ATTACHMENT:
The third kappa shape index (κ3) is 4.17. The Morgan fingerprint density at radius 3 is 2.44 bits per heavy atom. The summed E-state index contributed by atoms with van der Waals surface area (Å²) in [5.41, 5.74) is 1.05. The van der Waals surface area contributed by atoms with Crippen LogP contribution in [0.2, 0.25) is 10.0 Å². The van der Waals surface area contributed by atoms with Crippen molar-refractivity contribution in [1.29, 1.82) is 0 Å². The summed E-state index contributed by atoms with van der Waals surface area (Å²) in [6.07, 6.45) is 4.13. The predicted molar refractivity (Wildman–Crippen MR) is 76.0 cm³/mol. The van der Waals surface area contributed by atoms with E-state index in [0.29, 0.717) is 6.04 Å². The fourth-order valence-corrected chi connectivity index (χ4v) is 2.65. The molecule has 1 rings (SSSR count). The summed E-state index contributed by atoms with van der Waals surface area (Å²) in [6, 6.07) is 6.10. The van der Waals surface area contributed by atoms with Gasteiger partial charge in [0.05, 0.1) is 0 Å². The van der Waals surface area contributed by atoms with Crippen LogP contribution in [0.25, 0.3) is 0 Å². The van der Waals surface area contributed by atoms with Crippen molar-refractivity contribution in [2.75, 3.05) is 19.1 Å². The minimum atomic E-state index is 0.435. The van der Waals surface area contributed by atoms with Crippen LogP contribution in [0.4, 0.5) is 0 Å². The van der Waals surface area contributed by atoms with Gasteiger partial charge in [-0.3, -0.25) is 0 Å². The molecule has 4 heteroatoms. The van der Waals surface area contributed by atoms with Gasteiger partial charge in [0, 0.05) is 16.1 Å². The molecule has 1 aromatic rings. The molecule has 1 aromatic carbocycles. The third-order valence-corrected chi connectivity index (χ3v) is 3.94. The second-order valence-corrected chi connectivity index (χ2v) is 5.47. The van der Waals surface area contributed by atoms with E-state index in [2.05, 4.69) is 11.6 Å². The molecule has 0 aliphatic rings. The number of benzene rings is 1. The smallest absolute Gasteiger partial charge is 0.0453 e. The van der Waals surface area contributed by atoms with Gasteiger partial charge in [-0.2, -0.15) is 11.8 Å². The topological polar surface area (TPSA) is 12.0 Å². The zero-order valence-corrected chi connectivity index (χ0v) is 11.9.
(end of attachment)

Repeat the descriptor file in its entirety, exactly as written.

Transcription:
The third kappa shape index (κ3) is 4.17. The Morgan fingerprint density at radius 3 is 2.44 bits per heavy atom. The summed E-state index contributed by atoms with van der Waals surface area (Å²) in [5.41, 5.74) is 1.05. The van der Waals surface area contributed by atoms with Crippen LogP contribution in [0.2, 0.25) is 10.0 Å². The van der Waals surface area contributed by atoms with Crippen molar-refractivity contribution in [1.29, 1.82) is 0 Å². The summed E-state index contributed by atoms with van der Waals surface area (Å²) in [6.07, 6.45) is 4.13. The predicted molar refractivity (Wildman–Crippen MR) is 76.0 cm³/mol. The van der Waals surface area contributed by atoms with E-state index in [0.29, 0.717) is 6.04 Å². The fourth-order valence-corrected chi connectivity index (χ4v) is 2.65. The molecule has 1 rings (SSSR count). The summed E-state index contributed by atoms with van der Waals surface area (Å²) in [6, 6.07) is 6.10. The van der Waals surface area contributed by atoms with Gasteiger partial charge in [0.05, 0.1) is 0 Å². The van der Waals surface area contributed by atoms with Crippen LogP contribution in [0.25, 0.3) is 0 Å². The van der Waals surface area contributed by atoms with Crippen molar-refractivity contribution in [2.75, 3.05) is 19.1 Å². The minimum atomic E-state index is 0.435. The van der Waals surface area contributed by atoms with Crippen LogP contribution in [0.4, 0.5) is 0 Å². The van der Waals surface area contributed by atoms with Gasteiger partial charge in [-0.3, -0.25) is 0 Å². The molecule has 4 heteroatoms. The van der Waals surface area contributed by atoms with Gasteiger partial charge in [0, 0.05) is 16.1 Å². The molecule has 1 aromatic rings. The molecule has 1 aromatic carbocycles. The third-order valence-corrected chi connectivity index (χ3v) is 3.94. The second-order valence-corrected chi connectivity index (χ2v) is 5.47. The van der Waals surface area contributed by atoms with E-state index in [2.05, 4.69) is 11.6 Å². The molecule has 0 aliphatic rings. The number of benzene rings is 1. The smallest absolute Gasteiger partial charge is 0.0453 e. The van der Waals surface area contributed by atoms with Gasteiger partial charge in [-0.2, -0.15) is 11.8 Å². The topological polar surface area (TPSA) is 12.0 Å². The zero-order valence-corrected chi connectivity index (χ0v) is 11.9.